Hard Rock International Spending $100M to Better Compensate Non-Tipped US Workers

Hard Rock International, the owner and operator of its namesake restaurants, casinos, and resorts, is upping its employee overhead by $100 million for its US workforce.

Hard Rock International Chairman and CEO Jim Allen announced this week that the company’s hourly non-tipped US workers are receiving substantial pay raises. The casino operator is setting aside $100 million to better compensate its hourly employees. (Image: AP)

In an effort to help workers offset some of the rising costs of everyday life, Hard Rock announced Monday that it will raise US wages for approximately 10K non-tipped workers. The pay increase is most beneficial to lower-level staffers.

With Hard Rock’s change, starting hourly salaries for all workers in the US will begin at $18 an hour, with a $21 per hour minimum wage in markets where the cost of living is significantly higher than the national average.

While the pay raises apply mostly to hourly non-tipped workers, Hard Rock says some salaried team members will also see their compensation improve.

We looked at all the starting salaries of all our frontline employees, certainly recognizing the economic conditions that have been going on. We just wanted to do something to really help out and show appreciation to our employees,” explained Jim Allen, chairman and CEO of Hard Rock International.

“We’re trying to find the highest quality employees, thanking them for their efforts and recognizing that with compensation,” Allen added.

Hard Rock is owned by the Seminole Tribe of Florida. Hard Rock has 265 locations in 70 countries.

Inflation Increments

The Federal Reserve is desperately trying to curb skyrocketing inflation by increasing interest rates. The consensus opinion among economists is that the government’s central bank will soon raise rates again by 75 basis points.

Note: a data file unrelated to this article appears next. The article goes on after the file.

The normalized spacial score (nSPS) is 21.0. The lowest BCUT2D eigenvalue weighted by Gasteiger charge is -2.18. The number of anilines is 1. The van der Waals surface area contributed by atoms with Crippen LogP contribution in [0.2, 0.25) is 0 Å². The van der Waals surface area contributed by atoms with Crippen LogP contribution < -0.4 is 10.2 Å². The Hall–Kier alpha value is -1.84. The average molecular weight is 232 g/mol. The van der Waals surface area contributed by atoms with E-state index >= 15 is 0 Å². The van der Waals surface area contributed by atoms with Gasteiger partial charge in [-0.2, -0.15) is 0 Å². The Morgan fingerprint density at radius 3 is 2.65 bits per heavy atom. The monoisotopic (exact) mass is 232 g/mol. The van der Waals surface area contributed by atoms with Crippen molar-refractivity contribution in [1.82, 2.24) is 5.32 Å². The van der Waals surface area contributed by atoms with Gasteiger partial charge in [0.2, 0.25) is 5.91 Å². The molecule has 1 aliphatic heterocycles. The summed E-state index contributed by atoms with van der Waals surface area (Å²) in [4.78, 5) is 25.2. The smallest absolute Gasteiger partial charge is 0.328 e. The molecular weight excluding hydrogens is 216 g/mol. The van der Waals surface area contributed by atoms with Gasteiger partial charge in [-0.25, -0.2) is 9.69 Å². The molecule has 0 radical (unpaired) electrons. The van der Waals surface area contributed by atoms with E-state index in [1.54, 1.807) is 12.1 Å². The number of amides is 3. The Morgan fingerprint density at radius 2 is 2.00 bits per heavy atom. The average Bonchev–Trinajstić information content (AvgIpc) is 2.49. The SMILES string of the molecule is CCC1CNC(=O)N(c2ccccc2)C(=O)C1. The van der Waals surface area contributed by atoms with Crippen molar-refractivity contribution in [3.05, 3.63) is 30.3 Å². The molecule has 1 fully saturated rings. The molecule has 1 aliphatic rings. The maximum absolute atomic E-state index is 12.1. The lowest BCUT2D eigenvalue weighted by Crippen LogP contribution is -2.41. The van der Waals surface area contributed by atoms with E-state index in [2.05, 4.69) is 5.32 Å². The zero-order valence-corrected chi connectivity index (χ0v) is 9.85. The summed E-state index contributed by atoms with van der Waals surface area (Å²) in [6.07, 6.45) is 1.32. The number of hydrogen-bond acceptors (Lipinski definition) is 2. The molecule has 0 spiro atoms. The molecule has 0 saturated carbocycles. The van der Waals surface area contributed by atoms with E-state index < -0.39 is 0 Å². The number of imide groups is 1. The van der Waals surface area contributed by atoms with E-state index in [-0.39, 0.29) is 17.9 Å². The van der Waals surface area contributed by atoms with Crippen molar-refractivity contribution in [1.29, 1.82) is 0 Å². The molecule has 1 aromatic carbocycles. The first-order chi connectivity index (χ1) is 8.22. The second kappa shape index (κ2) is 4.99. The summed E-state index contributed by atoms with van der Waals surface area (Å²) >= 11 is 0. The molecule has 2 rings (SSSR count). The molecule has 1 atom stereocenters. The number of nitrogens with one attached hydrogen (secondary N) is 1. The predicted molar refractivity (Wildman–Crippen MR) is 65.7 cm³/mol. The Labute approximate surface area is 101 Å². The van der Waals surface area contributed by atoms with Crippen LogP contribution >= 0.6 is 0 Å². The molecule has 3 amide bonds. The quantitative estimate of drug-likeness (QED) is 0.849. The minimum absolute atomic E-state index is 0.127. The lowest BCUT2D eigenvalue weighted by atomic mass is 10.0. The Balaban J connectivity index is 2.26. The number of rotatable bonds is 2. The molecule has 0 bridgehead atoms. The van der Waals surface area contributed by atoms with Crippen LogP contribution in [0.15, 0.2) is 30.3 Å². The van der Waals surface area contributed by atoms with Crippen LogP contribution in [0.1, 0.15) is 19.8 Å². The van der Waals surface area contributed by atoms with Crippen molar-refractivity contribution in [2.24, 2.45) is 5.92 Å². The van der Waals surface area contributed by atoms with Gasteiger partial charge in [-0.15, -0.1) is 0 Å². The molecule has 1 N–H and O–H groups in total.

Though previous interest hikes seemingly helped stall inflation increases — the US Bureau of Labor Statistics reporting a flat reading in July — higher borrowing costs didn’t slow consumers in August.

The Consumer Price Index (CPI) revealed today that “all items indexed” increased by 8.3% year-over-year in August 2022. The index monitors the prices of all goods and services purchased for consumption by urban households. The government calculates its index based on 75 urban areas throughout the country based on 23K retail and service establishments. Rent data is collected from more than 50K landlords and tenants.

Hard Rock’s new $18 an hour minimum start is 2.5 times higher than the federal minimum wage of $7.25 an hour. It also exceeds every state minimum wage where Hard Rock operates.

Substantial Benefit

In New Jersey, where Hard Rock Atlantic City employs more than 3,700 people, the state minimum wage is $13 an hour — one of the highest in the nation. New Jersey’s minimum wage is linked to the CPI and increases along with the inflation rate.

With the CPI continuing to climb, New Jersey’s minimum wage could be north of $14 an hour next year. The New Jersey Department of Labor & Workforce Development will announce the final rate on or before September 30.

But even if New Jersey’s minimum wage workers see their pay elevated to $14 an hour, casino workers at Hard Rock will make at least $4 more an hour. On a 40-hour work schedule, that equates to a difference of around $8,320 a year.

Allen believes that will help Hard Rock retain its team members and reduce turnover.

The post Hard Rock International Spending $100M to Better Compensate Non-Tipped US Workers appeared first on Casino.org.

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